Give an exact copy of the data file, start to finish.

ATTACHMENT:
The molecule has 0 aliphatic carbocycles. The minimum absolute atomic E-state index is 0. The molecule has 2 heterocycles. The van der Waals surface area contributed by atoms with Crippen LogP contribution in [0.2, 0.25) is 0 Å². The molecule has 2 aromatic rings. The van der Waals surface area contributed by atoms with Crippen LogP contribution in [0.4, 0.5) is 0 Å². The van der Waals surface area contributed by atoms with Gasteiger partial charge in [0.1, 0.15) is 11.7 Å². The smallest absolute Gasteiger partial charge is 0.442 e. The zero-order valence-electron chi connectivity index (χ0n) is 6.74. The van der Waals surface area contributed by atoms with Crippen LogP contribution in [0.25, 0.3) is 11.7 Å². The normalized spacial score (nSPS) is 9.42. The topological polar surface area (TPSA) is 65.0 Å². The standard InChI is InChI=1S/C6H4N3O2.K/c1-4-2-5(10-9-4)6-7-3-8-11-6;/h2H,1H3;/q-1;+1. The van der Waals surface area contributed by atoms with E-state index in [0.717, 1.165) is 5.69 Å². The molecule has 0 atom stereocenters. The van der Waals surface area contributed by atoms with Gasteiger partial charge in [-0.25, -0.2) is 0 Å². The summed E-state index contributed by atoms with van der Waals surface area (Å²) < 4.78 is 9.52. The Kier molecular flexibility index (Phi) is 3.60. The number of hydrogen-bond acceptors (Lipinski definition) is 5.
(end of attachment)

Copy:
The molecule has 0 aliphatic carbocycles. The minimum absolute atomic E-state index is 0. The molecule has 2 heterocycles. The van der Waals surface area contributed by atoms with Crippen LogP contribution in [0.2, 0.25) is 0 Å². The molecule has 2 aromatic rings. The van der Waals surface area contributed by atoms with Crippen LogP contribution in [0.4, 0.5) is 0 Å². The van der Waals surface area contributed by atoms with Gasteiger partial charge in [0.1, 0.15) is 11.7 Å². The smallest absolute Gasteiger partial charge is 0.442 e. The zero-order valence-electron chi connectivity index (χ0n) is 6.74. The van der Waals surface area contributed by atoms with Crippen LogP contribution in [0.25, 0.3) is 11.7 Å². The normalized spacial score (nSPS) is 9.42. The topological polar surface area (TPSA) is 65.0 Å². The standard InChI is InChI=1S/C6H4N3O2.K/c1-4-2-5(10-9-4)6-7-3-8-11-6;/h2H,1H3;/q-1;+1. The van der Waals surface area contributed by atoms with E-state index in [0.717, 1.165) is 5.69 Å². The molecule has 0 atom stereocenters. The van der Waals surface area contributed by atoms with Gasteiger partial charge in [-0.25, -0.2) is 0 Å². The summed E-state index contributed by atoms with van der Waals surface area (Å²) < 4.78 is 9.52. The Kier molecular flexibility index (Phi) is 3.60. The number of hydrogen-bond acceptors (Lipinski definition) is 5.